This piece was made possible by a grant from the Fromm Music Foundation. It is dedicated to Sarah Goldfeather.

Jan 05, 2015: Concerts in January and February!

Exciting January! Lots of performances coming up this month.

The Cornell Glee Club are taking my new choral piece they commissioned Not One Word based on texts by Ryokan on tour throughout the North East, including performances in Albany, Philadelphia, Baltimore, Washington DC, New York, and more. Dates and details.

Several performances of Memory Palace in NYC, including Owen Weaver performing at Cameo Gallery in Brooklyn on January 12, and two staged performances by Ian Rosenbaum at the American Irish History Society in concerts hosted by the Metropolis Ensemble (Jan 23 and 26).

Vicky Chow gives the Boston premiere of Hoyt-Schermerhorn on January 17 at Northeastern University. And a chamber group featuring mezzo Elspeth Davis and Ian Rosenbaum are performing I will learn to love a person in Park Slope in Brooklyn on January 11.

In February, the amazing duo of Rachel Lee Priday and David Kaplan are premiering a brand new fifteen minute Sonata for Violin and Piano on February 6 at Subculture in NYC in a concert presented by the MATA Festival. The amazing Fromm Foundation at Harvard provided the funds to commission the work.

And last but not least, this June sees the premiere of Hand Eye, a new collaborative work that the Sleeping Giant Composer Collective wrote for the ever intrepid eighth blackbird! More on this soon, but here’s a short teaser trailer. My barrage of notes opens the video.

Dec 23, 2014: New Year’s Round up!

I’m going to try to keep this page fairly updated and fairly concise. Both seem challenging to me in general, but I’m really working on it.

The Invisible Cities album is doing quite well. We’ve gotten favorite write-ups in the LA Times (“The music stays with you”), the Boston Globe (“gorgeous, dreamlike”), Thought Catalog (“You’ll be hooked before you hear the first note sung.”), Stage and Screen (“this generation’s answer to Pink Floyd’s Dark Side of the Moon”), and was Q2’s album of the week. Anyway, you get the idea. Lots of nice things.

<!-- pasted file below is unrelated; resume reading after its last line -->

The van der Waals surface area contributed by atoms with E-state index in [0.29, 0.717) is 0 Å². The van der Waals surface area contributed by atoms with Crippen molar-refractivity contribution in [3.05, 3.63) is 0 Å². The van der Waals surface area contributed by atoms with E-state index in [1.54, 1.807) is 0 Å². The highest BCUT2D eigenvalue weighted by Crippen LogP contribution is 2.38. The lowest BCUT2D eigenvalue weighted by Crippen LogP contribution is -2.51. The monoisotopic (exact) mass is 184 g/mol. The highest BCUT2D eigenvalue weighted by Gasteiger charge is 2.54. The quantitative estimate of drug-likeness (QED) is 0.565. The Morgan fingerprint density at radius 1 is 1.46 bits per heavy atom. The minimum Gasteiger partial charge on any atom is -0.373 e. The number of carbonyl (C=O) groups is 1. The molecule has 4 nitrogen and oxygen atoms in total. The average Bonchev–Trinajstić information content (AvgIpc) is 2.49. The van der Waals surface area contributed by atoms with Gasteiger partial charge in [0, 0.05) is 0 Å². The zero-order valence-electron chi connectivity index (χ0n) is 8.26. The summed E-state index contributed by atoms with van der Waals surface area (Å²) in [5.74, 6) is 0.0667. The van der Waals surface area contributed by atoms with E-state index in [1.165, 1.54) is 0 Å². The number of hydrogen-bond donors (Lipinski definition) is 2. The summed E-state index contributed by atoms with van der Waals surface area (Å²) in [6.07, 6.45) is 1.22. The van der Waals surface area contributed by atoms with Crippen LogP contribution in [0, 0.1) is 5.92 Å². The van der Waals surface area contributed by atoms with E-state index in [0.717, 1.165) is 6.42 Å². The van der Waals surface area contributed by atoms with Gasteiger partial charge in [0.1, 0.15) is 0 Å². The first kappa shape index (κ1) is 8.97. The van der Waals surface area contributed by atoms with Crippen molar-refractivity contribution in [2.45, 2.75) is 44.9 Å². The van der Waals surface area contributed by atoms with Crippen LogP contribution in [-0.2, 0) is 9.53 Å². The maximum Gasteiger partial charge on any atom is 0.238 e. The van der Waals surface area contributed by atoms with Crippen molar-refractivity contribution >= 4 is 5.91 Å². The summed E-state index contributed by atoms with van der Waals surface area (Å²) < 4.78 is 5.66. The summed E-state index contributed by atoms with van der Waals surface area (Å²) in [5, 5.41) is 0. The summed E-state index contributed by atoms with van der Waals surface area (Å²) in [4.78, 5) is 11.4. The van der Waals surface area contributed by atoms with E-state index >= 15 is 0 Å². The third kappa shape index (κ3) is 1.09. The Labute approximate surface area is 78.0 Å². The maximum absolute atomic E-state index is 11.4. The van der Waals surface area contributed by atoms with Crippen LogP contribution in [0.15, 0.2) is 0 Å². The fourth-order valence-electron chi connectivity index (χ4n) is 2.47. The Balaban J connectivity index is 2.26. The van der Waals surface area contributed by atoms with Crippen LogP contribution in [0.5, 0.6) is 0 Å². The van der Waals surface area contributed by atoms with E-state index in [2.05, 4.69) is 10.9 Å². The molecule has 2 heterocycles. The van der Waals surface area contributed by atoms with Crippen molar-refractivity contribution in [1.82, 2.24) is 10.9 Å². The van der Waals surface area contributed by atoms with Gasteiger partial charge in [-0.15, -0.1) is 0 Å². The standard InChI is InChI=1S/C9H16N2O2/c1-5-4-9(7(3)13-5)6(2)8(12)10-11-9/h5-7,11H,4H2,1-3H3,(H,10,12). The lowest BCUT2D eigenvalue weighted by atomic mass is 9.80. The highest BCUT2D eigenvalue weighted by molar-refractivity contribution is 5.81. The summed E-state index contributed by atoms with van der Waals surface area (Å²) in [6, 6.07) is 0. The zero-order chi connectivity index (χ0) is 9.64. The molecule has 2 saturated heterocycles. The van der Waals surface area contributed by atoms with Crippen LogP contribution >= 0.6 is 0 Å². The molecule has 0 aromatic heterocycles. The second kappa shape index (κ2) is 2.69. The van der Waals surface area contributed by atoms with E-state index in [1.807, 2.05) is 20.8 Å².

Stream it all here, and buy it here. Would honestly love to hear what you think.

There’s lots of really exciting stuff coming up in the next few months, but I’ll just highlight a few things. I received a Fromm Foundation Commission from Harvard University for a new violin sonata for Rachel Lee Priday and David Kaplan. That piece—which I am furiously writing—will hear light of day on February 6 at Subculture in a concert presented by the MATA Festival—not only that, but Rachel, Dave and I curated the whole thing together so it features some of our favorite pieces.

Ian Rosenbaum—stellar percussionist and great friend—and I head up to EMPAC in January to record and video my percussion and electronics piece Memory Palace. We’re collaborating with the amazing director Mark DeChiazza to create a multimedia experience of the piece. It’s all very fun.

And hey! My friend Jonathan Maurer, currently a graduate student at USC directed an absolutely gorgeous “music video” for my piece How to Breathe Underwater. It’s beautiful:

AND… The months ahead feature the premieres of new pieces by eighth blackbird, the LA Phil, and the Albany Symphony. More on that SUPER soon.